On October 31, I flew to Lyon, France, via Montreal and Brussels, and arrived late in the morning on November 1. From there, I hitched a one-hour car ride to Saint-Étienne, the city where Focal was originally founded. The company’s main headquarters are now just five miles (eight kilometers) away in nearby La Talaudière. I checked into my hotel in Saint-Étienne, grabbed a burger and beer at the local pub, and rested up for what would be a fast-paced, eye-opening three-day tour, beginning the next day. Vet, a few other Focal Naim America representatives, and some retailers, none of whom had been to the headquarters since the global COVID-19 lockdowns began, were also there for the tour.

L’Atelier Acoustique

The moment we pulled up to Focal’s La Talaudière “compound”—the company occupies several buildings on at least an acre of land, all fenced in—and I saw the gigantic warehouse at the front of it all, I knew that I’d be in for an experience unlike others I’d had before. Even from the main gate, I could tell that the company, by hi-fi standards, is huge.

L'Atelier AcoustiqueL’Atelier Acoustique

We pulled in and took a hard left, which had us driving alongside a large building Focal calls L’Atelier Acoustique (the Acoustic Workshop), which is where everything is made—from driver components and raw drivers to complete loudspeakers. We parked at another large building that houses the administrative offices and more warehouse space. Next to L’Atelier Acoustique is another building, occupied by the entire R&D department. On the second floor is an eye-catching listening room, and a large meeting room and product showroom. In the listening room that day were a pair of Focal Grande Utopia EM Evo flagship loudspeakers, which sell for $250,000 per pair (all prices USD), powered by a Naim Audio Statement amplifier, which retails for $200,000.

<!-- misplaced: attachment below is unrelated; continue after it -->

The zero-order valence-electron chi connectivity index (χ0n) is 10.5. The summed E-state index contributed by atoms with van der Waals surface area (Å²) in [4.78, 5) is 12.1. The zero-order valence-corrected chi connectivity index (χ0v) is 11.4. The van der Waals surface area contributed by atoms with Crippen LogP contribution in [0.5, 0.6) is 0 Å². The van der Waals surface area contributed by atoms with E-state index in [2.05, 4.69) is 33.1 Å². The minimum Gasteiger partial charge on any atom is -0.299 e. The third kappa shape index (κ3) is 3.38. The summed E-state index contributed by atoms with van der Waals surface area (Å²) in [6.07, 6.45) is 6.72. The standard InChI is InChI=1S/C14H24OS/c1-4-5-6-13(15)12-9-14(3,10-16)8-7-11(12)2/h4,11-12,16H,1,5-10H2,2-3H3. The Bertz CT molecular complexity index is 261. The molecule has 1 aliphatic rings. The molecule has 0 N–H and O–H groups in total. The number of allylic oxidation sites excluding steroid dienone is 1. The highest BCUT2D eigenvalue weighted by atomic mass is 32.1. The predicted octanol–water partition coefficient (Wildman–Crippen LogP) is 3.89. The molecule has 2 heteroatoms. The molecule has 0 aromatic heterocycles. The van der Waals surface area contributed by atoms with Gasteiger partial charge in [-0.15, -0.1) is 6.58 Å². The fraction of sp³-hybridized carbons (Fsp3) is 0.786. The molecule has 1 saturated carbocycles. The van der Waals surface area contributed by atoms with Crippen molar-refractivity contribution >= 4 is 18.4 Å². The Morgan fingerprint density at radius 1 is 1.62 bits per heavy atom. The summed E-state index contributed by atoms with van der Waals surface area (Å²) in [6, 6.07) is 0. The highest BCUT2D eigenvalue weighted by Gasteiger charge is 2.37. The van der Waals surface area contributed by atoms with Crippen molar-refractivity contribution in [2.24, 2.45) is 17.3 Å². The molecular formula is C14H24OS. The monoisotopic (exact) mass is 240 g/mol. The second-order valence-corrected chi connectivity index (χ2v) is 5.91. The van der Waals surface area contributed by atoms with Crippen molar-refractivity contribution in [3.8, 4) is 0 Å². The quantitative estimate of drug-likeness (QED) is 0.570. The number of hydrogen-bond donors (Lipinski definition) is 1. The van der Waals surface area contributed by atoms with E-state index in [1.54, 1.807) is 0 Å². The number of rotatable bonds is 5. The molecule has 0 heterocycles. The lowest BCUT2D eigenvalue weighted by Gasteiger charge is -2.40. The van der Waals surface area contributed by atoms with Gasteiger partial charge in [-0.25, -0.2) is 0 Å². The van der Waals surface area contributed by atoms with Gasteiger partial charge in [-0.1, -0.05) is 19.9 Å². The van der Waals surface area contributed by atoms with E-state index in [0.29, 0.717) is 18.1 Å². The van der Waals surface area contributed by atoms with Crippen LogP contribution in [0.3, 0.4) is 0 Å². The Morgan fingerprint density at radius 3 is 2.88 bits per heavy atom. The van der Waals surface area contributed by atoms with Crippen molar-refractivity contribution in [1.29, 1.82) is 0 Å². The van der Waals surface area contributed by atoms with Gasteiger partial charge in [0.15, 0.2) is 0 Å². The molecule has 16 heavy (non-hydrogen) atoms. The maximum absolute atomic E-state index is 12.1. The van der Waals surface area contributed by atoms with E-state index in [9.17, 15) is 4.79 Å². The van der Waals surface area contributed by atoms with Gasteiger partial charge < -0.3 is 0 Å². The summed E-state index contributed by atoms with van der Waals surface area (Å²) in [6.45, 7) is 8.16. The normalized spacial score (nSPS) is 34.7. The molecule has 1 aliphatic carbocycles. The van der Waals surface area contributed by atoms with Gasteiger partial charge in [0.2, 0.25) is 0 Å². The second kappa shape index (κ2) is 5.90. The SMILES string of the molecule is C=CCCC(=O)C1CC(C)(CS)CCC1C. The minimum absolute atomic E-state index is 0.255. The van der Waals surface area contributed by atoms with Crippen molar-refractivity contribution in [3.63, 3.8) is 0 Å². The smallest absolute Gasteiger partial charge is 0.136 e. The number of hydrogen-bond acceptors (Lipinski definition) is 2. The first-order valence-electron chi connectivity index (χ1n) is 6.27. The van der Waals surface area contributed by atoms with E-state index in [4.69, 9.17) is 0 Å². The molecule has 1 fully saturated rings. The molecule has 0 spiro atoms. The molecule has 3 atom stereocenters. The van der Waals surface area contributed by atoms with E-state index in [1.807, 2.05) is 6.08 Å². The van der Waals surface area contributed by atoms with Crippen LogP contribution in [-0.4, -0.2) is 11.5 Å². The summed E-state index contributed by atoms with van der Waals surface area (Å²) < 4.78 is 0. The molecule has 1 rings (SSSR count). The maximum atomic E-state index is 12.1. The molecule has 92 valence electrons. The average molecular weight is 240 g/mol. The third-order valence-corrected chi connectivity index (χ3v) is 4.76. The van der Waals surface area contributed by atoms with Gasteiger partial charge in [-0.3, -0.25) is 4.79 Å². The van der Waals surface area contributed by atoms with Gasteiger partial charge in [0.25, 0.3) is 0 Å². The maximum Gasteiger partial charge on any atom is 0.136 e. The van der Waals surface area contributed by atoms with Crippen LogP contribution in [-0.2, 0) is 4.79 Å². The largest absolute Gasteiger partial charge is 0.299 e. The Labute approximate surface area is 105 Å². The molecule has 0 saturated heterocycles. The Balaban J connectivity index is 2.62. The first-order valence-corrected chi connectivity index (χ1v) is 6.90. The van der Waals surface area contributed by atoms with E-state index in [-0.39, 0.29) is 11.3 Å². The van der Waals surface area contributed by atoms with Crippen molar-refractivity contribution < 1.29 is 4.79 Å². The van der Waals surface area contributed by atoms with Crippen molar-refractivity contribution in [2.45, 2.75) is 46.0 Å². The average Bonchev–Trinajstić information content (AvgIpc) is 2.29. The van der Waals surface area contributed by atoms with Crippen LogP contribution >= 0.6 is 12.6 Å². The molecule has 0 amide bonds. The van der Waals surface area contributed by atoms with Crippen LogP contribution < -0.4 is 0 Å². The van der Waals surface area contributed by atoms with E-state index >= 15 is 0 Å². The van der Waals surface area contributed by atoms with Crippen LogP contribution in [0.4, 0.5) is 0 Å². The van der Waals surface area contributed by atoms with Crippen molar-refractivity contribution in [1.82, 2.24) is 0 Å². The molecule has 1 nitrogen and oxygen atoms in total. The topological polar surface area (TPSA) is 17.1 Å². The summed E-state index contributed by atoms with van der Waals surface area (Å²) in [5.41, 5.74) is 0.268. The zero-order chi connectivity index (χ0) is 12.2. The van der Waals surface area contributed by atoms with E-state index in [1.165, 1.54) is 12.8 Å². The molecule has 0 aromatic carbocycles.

Listening RoomThe main listening room

When I go on factory tours, I like to spend as much time in the R&D department as possible, to see what’s being worked on and to get to know how a company’s engineers approach product design. But that wasn’t happening this time—I was told from the get-go that I couldn’t wander through the R&D facility willy-nilly as I sometimes do, because there were too many top-secret projects happening that aren’t for public consumption right now. Yet I was still able to see part of the R&D area, including the enormous semi-anechoic chamber used for measurements. The Focal R&D team is almost 50 strong, which tells me that there’s a lot of talent working there.

Instead, the main focus that day was L’Atelier Acoustique, which is as impressive a manufacturing facility as I’ve seen anywhere. It’s also a place that, once you’ve been through it, proves that the “Made in France” label that Focal puts on most of its products is true.

AssemblyKanta, Sopra, and Utopia assembly